The cartoon is a product of a front group funded by AT&T and BellSouth. The group, Hands Off the Internet, is headed by Mike McCurry, the former Clinton Press Secretary who has been widely discredited for selling out his integrity to become the telephone industry's spokesmodel.
McCurry's group is now attempting to buy its way into the blogosphere, spending tens of thousands of dollars on a misinformation campaign against network neutrality -- the principle that keeps the Internet free and open to all.
The ad and the animation it links to are an example of Stephen Colbert’s “truthiness" in action. Telco giants cloak their real interests behind a populist message that sounds plausible, while undermining the work of genuine public and consumer advocates.
No where throughout this propaganda do they identify the nation’s largest telecom companies as the money behind the production. Instead, they dress up www.dontregulate.org as an authentically amateur effort -- complete with hand-drawn cartoons, a scraggly, counter-culture net-guy as protagonist and a David vs. Goliath subtext.
They frame the issue as pitting corporations against the people, the rich guy against you, and bureaucracy against the free market. They even give the URL a “dot-org” tag to cover their corporate tracks.
They paint the SavetheInternet coalition as seeking drastic regulation of the Internet. In fact, this group of more than 500 organizations, bloggers, educators and small businesses is asking only that Congress preserve Net Neutrality, the guiding principle that has kept the Internet free and open since its beginning.
It is AT&T and BellSouth that are asking Congress to radically re-regulate the Internet by stripping Net Neutrality from the wires. It's the largest phone and cable corporations -- with their duopoly control of broadband access across more than 50 percent of America -- that pose the biggest threat to the free and fair enterprise and democratic discourse.
(These same companies have handed over to the National Security Agency the personal phone logs of tens of millions of ordinary Americans -- a betrayal of their customer privacy agreements. Now, they want us to entrust them with the Internet?)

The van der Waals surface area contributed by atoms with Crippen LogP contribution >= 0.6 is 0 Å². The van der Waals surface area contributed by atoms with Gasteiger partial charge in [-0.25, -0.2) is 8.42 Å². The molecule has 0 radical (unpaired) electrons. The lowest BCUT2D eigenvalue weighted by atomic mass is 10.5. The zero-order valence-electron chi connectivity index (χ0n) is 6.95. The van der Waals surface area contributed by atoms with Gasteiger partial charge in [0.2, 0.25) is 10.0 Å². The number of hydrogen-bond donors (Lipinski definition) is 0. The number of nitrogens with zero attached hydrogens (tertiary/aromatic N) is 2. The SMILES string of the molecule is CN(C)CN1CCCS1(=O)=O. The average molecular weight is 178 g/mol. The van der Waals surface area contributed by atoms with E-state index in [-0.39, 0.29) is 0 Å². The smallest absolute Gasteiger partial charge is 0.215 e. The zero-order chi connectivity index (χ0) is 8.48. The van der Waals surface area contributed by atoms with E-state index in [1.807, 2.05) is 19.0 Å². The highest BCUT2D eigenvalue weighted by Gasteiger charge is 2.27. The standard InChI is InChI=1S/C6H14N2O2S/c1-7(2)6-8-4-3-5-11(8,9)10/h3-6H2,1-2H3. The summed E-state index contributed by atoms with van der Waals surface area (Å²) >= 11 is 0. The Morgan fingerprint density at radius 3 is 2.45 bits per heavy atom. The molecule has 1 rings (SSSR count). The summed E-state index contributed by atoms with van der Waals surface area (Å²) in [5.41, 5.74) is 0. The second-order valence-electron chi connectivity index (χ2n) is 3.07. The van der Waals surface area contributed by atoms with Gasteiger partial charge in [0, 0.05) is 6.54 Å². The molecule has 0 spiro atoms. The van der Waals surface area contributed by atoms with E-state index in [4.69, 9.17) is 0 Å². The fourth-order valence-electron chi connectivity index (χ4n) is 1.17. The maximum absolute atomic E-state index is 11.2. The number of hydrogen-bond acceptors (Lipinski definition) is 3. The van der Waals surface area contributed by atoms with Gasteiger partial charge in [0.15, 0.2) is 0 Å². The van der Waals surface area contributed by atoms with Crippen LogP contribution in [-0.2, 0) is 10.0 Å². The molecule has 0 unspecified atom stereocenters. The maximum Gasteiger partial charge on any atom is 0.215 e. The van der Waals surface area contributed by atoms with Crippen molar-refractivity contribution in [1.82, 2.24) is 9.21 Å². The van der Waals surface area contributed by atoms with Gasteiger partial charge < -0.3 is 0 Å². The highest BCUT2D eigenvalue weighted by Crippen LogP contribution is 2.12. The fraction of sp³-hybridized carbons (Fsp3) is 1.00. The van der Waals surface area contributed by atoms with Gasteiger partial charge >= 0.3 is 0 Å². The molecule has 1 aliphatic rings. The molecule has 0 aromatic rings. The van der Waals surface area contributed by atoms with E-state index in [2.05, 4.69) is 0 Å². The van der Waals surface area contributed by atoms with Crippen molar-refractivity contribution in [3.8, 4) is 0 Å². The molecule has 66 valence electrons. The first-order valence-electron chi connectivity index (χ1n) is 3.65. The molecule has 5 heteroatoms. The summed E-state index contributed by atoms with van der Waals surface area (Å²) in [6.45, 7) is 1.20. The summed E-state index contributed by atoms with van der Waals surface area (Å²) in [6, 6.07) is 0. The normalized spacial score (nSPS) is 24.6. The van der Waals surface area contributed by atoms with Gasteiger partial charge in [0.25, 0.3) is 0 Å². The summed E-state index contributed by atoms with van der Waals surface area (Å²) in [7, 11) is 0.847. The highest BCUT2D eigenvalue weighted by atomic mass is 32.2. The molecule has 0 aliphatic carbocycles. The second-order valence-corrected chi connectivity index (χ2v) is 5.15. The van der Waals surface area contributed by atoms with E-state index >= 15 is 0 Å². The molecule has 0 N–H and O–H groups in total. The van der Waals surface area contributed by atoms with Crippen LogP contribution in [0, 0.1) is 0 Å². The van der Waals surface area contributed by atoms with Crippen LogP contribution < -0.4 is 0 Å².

Without Net Neutrality protections, companies like AT&T, BellSouth and Verizon will swoop in to dismantle Internet diversity in favor of websites that pay their tax for speed. Industry-supported legislation now before Congress would hand over control of the Internet to these massive telcos, allowing them to set up tollbooths along the onramps and exits of the information superhighway.
Shoved to the margins will be the small businesses, open-source innovators, bloggers, independent musicians, political organizers and everyone else who can't afford the toll.
These Web outsiders and upstarts have been the lifeblood of the Internet. Many are already creating their own animations and PSAs to call public attention to AT&T and Verizon's Internet swindle, while coming to the defense of Net Neutrality. While these homegrown videos don't have a big-money ad buy behind them, they are spreading of their own volition across the blogosphere.
This type of grassroots creativity wouldn’t stand a chance under a regime where the largest ISPs limit access to high speed Internet to the companies that pay them the most.
McCurry's powerfully deceptive cartoon is a part of this telco scheme. It’s designed to convince bloggers and net users to support a plan that goes against their best interests.
= = = = =
For a frame-by-frame debunking of the telco cartoon, visit www.savetheinternet.com/=lie